Jungle
The NUV: Top Model Super Fashion

Top Model Super Fashion

(The NUV (aka New Ultraviolet Vanish))
Genre: 
Release Date: 
Wednesday, July 14, 2010
Grade:
B-
Format: 
Digital
Tracks: 
11

Have you heard of The NUV?  Probably not.  They’re debut album came out in July.  Ringing any bells?  Do a Google search, and good luck finding out much about them.  Because it looks like all you’re going to see is the same short bio rehashed on several different sites.  So here’s the gist.  The NUV (aka New Ultraviolet Vanish) are a group of Italian rockers who relocated to Canada to take over North America.  The scary thing is that given the right opportunities, they actually could…but I wouldn’t put money on it.

The album is good.  It’s fun.  It sounds great driving down the highway at speeds well above the posted limit.  However, it’s not going to be something you’re going to be singing along with after the album ends.  And that just might be what keeps these guys in obscurity.  The album is good, just not all that catchy.  And catchy is what lets you take over continents.  And calling their album, Top Model Super Fashion, doesn’t really roll off the tongue.  Then again, calling themselves New Ultraviolet Vanish (or by the acronym NUV) isn’t helping matters either.  However, I’ll give them major props for calling the last song on the album, “The Prestige.”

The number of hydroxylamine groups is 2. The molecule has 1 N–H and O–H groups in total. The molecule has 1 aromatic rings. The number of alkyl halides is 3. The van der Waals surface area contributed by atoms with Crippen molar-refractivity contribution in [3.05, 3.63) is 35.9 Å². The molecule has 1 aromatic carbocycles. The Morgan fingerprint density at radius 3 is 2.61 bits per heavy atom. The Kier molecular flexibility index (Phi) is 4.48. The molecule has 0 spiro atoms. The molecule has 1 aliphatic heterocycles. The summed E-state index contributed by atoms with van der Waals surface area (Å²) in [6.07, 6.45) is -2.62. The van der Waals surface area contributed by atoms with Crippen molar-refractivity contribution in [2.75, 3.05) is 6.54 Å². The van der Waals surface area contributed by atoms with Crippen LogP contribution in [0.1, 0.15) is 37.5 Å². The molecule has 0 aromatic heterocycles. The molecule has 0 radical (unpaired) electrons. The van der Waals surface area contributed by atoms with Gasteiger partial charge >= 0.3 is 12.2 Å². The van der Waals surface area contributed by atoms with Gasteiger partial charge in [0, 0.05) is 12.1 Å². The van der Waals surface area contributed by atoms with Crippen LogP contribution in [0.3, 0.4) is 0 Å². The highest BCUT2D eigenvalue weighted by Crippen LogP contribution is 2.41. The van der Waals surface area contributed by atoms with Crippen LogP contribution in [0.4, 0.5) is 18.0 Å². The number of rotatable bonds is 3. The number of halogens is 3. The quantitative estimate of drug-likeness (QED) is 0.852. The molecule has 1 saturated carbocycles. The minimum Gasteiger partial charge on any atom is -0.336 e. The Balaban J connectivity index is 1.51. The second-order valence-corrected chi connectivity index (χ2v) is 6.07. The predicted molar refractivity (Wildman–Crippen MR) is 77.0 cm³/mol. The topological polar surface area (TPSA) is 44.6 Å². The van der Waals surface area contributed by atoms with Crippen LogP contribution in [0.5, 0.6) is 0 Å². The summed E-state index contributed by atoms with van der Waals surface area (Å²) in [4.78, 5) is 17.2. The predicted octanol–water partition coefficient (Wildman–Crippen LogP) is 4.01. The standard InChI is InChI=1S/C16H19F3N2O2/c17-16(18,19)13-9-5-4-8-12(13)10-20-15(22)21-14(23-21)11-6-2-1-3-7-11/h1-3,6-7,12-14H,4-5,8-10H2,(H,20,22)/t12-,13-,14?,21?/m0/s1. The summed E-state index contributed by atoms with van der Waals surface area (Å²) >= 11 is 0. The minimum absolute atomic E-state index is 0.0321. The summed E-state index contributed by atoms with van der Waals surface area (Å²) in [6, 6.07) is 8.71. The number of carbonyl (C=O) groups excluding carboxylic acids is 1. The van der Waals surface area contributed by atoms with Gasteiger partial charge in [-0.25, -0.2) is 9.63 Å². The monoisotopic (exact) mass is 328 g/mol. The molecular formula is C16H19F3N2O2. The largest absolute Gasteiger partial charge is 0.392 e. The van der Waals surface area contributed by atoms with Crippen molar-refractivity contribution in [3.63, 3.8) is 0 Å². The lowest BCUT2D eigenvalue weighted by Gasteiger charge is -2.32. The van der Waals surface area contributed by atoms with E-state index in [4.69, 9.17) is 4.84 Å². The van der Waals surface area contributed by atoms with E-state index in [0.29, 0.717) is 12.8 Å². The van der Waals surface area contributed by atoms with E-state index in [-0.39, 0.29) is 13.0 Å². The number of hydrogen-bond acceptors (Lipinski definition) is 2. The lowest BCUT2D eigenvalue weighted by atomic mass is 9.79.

Basically the album kind of jumps around in styles, but still seems to have a cohesive feel.  Well, other than an off putting “yacht rock” number in the middle of the album.  One thing is for sure, they definitely sound more “American” than a lot of other European rock acts I’ve heard.  For the most part, the music has nods to Queens of the Stone Age and Homme’s other band, Eagles of Death Metal, along with Foo Fighters, Electric Six and just a hint of Smashing Pumpkins.  As band member Stefano says, "fitting The NUV in a music scene is quite difficult to me, because The NUV is the summary of different scenes and perhaps for this reason wherever you put it, it's comfortable."  After listening to the album a few times, that actually sounds pretty accurate.  

All in all, if you like any of the aforementioned bands and are looking for something similar and or new, then do yourself a favor and pick up (or rather download, since this appears to be a digital only release) a copy of The NUV’s debut.  And if you like what you hear, throw it on a mix tape for a friend.  And maybe they’ll go check them out when the band comes on tour opening for another band.  And before you know it, North America has been conquered by The NUV.  C’mon, stranger things have happened. 

Review by John Piedrahita